NEW YORK (
) -- On Friday, the Labor Department reports jobs creation for September, and forecasters are predicting the U.S. economy neither added nor lost jobs and that the unemployment rate rose to 9.7%. This indicates the economic recovery is near grinding to a halt.
Over the horizon, most forecasters predict substandard growth, below 3%, for the next several years and chronically high unemployment, much like Britain after the mindless fits of Labor Governments before Thatcher.
President Obama will point to some 75,000 private-sector jobs that were created, but more than 300,000 are needed each month to pull down unemployment to prerecession levels and pay the taxes needed to finance the president's ambitious social agenda and industrial policies.
More troubling is core private-sector jobs growth -- private-sector jobs creation less government subsidized health care and social services, and temporary services. That is likely to come in at about 35,000 for September.
Core private-sector jobs growth tracks taxpaying jobs and is lower than a snake's belly, as the threat of higher taxes, regulation and health care costs have just about exterminated entrepreneurial instincts and the appetite for risk among businesses of any size.
After more than $800 billion in stimulus spending, sweeping health care and bank reforms and reorganization, massive government buyouts at
, this paltry jobs performance is a sweeping indictment against the tax, spend and regulate policies of Barack Obama, but he gets a pass by dint of Republican incompetence.
The loyal opposition wanders clueless in the desert. The GOP keeps chanting tax cuts and indiscriminant deregulation, as if that would cure an economy dependent on Wall Street avarice to accomplish growth. Much like generals in an Armageddon movie screaming we need to build more missiles to avert another nuclear holocaust.
Simply put, businesses can't hire and America cannot grow because businesses lack customers and capital. The huge trade deficit with China is blowing a hole in demand for U.S. goods and services bigger than President Obama can fill with deficit spending, and regional banks were not much helped by the TARP.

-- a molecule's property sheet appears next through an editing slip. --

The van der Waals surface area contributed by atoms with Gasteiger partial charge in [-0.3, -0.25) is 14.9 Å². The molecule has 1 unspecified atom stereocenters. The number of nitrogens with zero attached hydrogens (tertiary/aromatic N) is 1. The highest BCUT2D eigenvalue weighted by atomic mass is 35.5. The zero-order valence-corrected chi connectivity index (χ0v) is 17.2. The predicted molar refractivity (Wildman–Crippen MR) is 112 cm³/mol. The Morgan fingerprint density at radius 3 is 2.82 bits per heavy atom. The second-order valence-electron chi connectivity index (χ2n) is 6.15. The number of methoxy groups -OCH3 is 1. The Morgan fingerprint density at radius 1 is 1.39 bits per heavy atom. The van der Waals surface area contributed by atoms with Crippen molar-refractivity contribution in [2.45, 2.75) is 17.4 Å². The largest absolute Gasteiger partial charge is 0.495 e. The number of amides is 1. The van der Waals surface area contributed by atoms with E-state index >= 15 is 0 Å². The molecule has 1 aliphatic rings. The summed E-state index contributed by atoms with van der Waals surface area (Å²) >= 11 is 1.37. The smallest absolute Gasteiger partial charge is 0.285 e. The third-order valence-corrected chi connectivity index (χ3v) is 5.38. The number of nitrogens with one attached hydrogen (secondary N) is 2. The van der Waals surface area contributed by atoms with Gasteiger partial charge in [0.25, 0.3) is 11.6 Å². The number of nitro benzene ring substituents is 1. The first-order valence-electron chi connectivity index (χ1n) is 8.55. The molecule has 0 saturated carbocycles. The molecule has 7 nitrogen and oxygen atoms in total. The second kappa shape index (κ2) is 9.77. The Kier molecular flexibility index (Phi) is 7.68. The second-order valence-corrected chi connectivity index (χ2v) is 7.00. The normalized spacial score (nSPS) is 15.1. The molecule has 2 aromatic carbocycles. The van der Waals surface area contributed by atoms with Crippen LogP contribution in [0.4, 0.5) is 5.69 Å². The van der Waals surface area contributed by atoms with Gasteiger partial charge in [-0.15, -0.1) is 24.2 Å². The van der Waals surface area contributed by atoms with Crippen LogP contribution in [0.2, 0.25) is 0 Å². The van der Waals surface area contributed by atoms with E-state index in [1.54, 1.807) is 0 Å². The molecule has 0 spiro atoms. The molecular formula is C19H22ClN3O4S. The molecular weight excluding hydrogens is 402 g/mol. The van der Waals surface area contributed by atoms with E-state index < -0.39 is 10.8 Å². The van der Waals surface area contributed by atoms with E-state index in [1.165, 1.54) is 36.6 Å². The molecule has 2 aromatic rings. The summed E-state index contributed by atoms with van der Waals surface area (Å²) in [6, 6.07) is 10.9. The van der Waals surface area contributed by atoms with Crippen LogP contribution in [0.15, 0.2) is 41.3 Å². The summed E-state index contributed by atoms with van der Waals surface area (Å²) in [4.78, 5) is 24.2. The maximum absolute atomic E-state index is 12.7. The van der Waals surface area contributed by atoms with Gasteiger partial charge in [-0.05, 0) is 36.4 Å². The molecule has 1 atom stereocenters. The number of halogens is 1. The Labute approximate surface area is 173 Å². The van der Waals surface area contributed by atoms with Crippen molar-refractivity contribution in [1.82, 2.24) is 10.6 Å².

Most Main Street financial institutions remain burdened by bad real estate loans and securities backed by such loans and did not get Washington subsidies to rekindle foolish trading and pay big bonuses. Now most small and medium-sized businesses can't get loans to expand.
Add all the uncertainty President Obama has instigated about future taxes, regulations and health care costs, and a second perfect storm is brewing.
Until Democrats and Republicans alike recognize the need to stand up to China, create a Savings and Loan Crisis-era Resolution Trust for Regional Banks, America will not grow.
Sadly, neither the Pledge to America nor President Obama on the campaign trail address these issues.
Learn Mandarin. Other than working on Wall Street, the brightest future may be in serving America's new landlords.
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Professor Peter Morici, of the Robert H. Smith School of Business at the University of Maryland, is a recognized expert on economic policy and international economics. Prior to joining the university, he served as director of the Office of Economics at the U.S. International Trade Commission. He is the author of 18 books and monographs and has published widely in leading public policy and business journals, including the Harvard Business Review and Foreign Policy. Morici has lectured and offered executive programs at more than 100 institutions, including Columbia University, the Harvard Business School and Oxford University. His views are frequently featured on CNN, CBS, BBC, FOX, ABC, CNBC, NPR, NPB and national broadcast networks around the world.